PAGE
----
Running Into The Light

AJW notes one of the first signs of spring he’s noticed during running.

By on February 3, 2017 | Comments

AJW's TaproomOver the past few years, as I’ve grown older and perhaps a bit more set in my ways, I have noticed a profound increase in the effect circadian rhythms have on on my mind and my body. These mysterious rhythms, defined by scientists as physical, mental, and behavioral changes that follow a roughly 24-hour cycle, responding primarily to light and darkness, impact all living things and provide provocative insights into a wide range of behaviors.

For me, the most acute response I have to these rhythms is during the winter months when I sleep longer and more deeply, tend to move more slowly in all aspects of my life, and, at times, lack motivation for even some of life’s most basic tasks. Often, this general lethargy hits rock bottom in mid-January when the mornings are the darkest here in the Northern Hemisphere and everything just seems downright bleak.

And so, it is with great joy that, as I am currently emerging from my three-week running break, the daylight hours are extending and things are beginning to slowly, inexorably, perk up. Just this week, in fact, as I have worked my way through the ritual of my return to running, first with a three-mile run on Tuesday, then a relaxed four on Wednesday, followed by a brisk five miler yesterday, the glow in the eastern sky has emerged just a wee bit earlier each day.

Yesterday, as I hopped off my doorstep at my usual time of 6:15 a.m., I noticed the subtle light above the church steeples in town. Just two weeks ago, in that exact spot at that exact time, it was pitch dark. So, with that, I have to admit, I positively pranced down the road with more spring in my step than I had in weeks and ran a bit faster than I probably should have. By the time I reached the halfway point of my little five-mile loop here in town, the gentle glow above town had turned into a full-blown red and orange sunrise and once I had returned to my house and stopped my watch, I didn’t even need to push the light button to see my splits. I burst into a standing-alone-in-the-middle-of-the-street-on-a-random-Thursday smile. It was true, I was now running into the light.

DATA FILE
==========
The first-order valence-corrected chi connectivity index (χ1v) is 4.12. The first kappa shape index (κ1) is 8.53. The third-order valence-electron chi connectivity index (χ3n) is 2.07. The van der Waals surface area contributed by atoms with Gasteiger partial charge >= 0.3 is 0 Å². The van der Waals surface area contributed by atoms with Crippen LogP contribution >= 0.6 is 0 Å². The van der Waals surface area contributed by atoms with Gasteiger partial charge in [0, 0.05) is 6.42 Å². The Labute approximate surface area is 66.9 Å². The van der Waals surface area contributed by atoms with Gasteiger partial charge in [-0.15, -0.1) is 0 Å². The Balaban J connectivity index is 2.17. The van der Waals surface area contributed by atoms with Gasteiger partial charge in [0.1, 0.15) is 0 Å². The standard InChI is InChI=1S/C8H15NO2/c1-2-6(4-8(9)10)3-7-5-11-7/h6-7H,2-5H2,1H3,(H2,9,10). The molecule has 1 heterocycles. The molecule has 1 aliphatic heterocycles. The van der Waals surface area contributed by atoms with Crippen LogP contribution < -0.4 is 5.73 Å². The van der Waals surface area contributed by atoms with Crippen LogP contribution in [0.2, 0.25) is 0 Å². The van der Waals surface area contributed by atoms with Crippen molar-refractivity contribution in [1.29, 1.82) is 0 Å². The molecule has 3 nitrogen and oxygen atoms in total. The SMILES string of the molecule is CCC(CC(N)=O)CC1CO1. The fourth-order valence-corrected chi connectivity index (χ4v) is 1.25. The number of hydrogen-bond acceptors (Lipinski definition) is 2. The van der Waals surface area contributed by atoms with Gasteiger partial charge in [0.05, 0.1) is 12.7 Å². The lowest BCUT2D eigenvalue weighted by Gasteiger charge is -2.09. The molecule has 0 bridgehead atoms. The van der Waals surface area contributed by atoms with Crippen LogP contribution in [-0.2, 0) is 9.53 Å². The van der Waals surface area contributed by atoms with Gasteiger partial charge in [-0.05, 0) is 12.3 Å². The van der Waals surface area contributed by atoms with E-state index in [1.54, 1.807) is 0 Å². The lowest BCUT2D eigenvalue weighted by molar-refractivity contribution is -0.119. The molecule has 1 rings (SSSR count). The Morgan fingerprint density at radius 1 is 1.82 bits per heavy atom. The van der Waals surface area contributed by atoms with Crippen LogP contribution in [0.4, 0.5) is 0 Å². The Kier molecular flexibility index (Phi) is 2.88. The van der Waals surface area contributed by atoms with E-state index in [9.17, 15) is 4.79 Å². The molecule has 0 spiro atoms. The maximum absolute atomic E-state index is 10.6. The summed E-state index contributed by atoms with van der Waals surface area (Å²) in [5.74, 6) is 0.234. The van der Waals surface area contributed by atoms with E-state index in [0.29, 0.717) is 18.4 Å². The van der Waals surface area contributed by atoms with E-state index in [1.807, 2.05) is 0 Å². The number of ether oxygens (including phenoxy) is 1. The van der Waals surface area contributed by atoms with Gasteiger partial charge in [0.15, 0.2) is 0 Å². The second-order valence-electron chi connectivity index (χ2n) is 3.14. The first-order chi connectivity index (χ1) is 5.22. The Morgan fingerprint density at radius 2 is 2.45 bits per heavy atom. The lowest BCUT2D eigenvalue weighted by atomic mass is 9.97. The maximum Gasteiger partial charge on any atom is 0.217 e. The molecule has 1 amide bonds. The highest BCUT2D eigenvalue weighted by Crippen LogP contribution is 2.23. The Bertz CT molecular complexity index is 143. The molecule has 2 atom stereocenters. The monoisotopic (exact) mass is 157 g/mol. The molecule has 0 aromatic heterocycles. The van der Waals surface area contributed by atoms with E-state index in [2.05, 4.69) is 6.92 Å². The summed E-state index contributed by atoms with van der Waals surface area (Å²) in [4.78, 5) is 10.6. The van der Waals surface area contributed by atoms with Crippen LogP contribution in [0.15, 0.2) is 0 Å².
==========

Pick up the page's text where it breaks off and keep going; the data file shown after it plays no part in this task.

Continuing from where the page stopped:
Of course, I know it’s only February 3 and winter is still in full force. I am sure there is still a snowstorm or two on the way and the cold damp days of March are not exactly a picnic around here. But this week’s changes and the impact of yesterday’s run have helped me turn the corner and as I respond to the rhythms of body and mind I am so happy to have running to keep me centered.

Having a daily reminder of both my potential and my limits is so important to me that it provides purpose and meaning to the rest of my life. And, the sheer fact that I’ve emerged from the depths of winter, with its long sleepy nights and motivation-challenged days, gives me reason to believe that tomorrow will be a little better than today. And that alone, will, once again, get me out the door.

Bottoms up!

AJW’s Beer of the Week

Knee Deep Brewing Company Breaking BudThis week’s Beer of the Week comes from Knee Deep Brewing Company in Auburn, California. Known for their insanely hopped IPAs, Knee Deep also makes some more balanced stuff. Their classic, old school American Style IPA, Breaking Bud, is one such beer. Balanced, fruity, and just a wee bit bitter, Breaking Bud is an excellent and simple IPA reminiscent of some of the early classics.

Call for Comments (from Meghan)

  • For those of you living in the Northern Hemisphere, have you noticed any of the first signs of spring showing themselves?
  • Do you ever struggle with rectifying the signals your body gives you during the winter to ‘hibernate’ and rest with the desire you have to exercise and/or spend time outside?
Andy Jones-Wilkins

Andy Jones-Wilkins is an educator by day and has been the author of AJW’s Taproom at iRunFar for over 11 years. A veteran of over 190 ultramarathons, including 38 100-mile races, Andy has run some of the most well-known ultras in the United States. Of particular note are his 10 finishes at the Western States 100, which included 7 times finishing in the top 10. Andy lives with his wife, Shelly, and Josey, the dog, and is the proud parent of three sons, Carson, Logan, and Tully.